Types of Social Skills Deficits (page 2)
Researchers have broken down social skills deficits into the categories of skill, performance, and fluency deficits.7 Identifying the type of deficit that exists in specific situations is important because this will guide decisions regarding the type of instruction and instructional settings that are most effective for correcting these deficits.
Students with skill deficits don't know how to perform the skill or have difficulty discriminating which skills to use in what situation. This can be exceedingly challenging because social rules are complex and vary greatly based on context. That is, a specific social behavior can be appropriate in one environment and inappropriate in another. Skill deficits are often referred to as a "can't do" and can be addressed in large group, small group, and/or individual settings. Intervention is focused on breaking the skills into steps, directly teaching each step, and practicing each step through role playing its appropriate use in appropriate situations.
Performance deficits exist when the student knows how to perform the skill and can discriminate which skills to use in what situations but fails to do so at acceptable levels for a variety of reasons. Performance skills deficits are often referred to as a "won't do"; however, it is important to be extremely careful that we do not automatically assume this is because the student is being stubborn or oppositional (although this is sometimes the case). Often there are interfering and/or competing factors or behaviors that need to be addressed. Sometimes internalizing factors such as anxiety or depression or externalizing problems such as impulsivity interfere with the student's ability to access these skills when needed. In other cases, the student may have a more developed competing behavior that is easier to perform and leads to more immediate and reliable reinforcement. A common example is a student calling out rather than raising her hand when she has something to share. Many times calling out is a much easier and quicker way to get the teacher's attention than raising one's hand and waiting patiently for a turn. Another example of this appears in the "Jodie Says" box in this section. Whatever the interfering and/or competing factors and behaviors are, the result is that the skill is there, but the student has difficulty accessing it. Intervention is most effective when it is individualized to meet the needs of the specific student and focused on both decreasing the reliability and efficiency of competing behaviors and increasing the reliability and efficiency of desired social skills or replacement behaviors (see Figure 3.2).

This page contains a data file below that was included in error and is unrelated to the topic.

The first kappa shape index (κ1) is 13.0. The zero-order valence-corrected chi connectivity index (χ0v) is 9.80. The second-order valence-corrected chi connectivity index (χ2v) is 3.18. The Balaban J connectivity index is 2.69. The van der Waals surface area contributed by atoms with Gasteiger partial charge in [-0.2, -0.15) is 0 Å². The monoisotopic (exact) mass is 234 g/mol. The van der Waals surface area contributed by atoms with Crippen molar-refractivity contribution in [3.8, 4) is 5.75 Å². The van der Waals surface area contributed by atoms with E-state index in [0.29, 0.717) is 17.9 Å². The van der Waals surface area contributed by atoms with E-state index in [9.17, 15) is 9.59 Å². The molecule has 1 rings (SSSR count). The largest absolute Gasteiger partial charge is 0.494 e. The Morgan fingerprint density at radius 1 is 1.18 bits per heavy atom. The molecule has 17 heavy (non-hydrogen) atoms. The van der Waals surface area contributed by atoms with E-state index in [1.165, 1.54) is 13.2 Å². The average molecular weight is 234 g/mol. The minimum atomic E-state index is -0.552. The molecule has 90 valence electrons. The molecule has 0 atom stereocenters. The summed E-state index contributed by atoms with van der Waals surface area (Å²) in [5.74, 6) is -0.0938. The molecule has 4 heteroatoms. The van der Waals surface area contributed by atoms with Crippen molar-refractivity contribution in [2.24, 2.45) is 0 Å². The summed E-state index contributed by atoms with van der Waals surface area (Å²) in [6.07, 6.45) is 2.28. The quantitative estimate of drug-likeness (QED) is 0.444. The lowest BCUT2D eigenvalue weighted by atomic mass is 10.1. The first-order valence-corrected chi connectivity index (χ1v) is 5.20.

Fluency deficits exist when the student knows how to perform the skill and performs it at acceptable levels but is awkward and unpolished when exhibiting the skill. This can be compared to students who are able to decode and comprehend reading passages but are slow and choppy when reading aloud. Many students on the autism spectrum have mastered skills and are able to perform them, but they are so awkward that their performance leads to problematic outcomes, such as peer rejection. A classic example of this is learning the "steps" to greeting peers, but going about it in an overly formal and robotic (and possibly not age-appropriate way) that actually makes peers uncomfortable.
Fluency deficits are difficult to address, and intervention needs to happen through immersing students in environments where they have appropriatemodels, there are plenty of opportunities to practice, and they are reinforced consistently and at a high rate. It is extremely important that peers are educated and involved when a classmate is attempting to improve his or her fluency deficits. Table 3.2 summarizes the three types of social skills deficits and the most effective instructional approaches for each.
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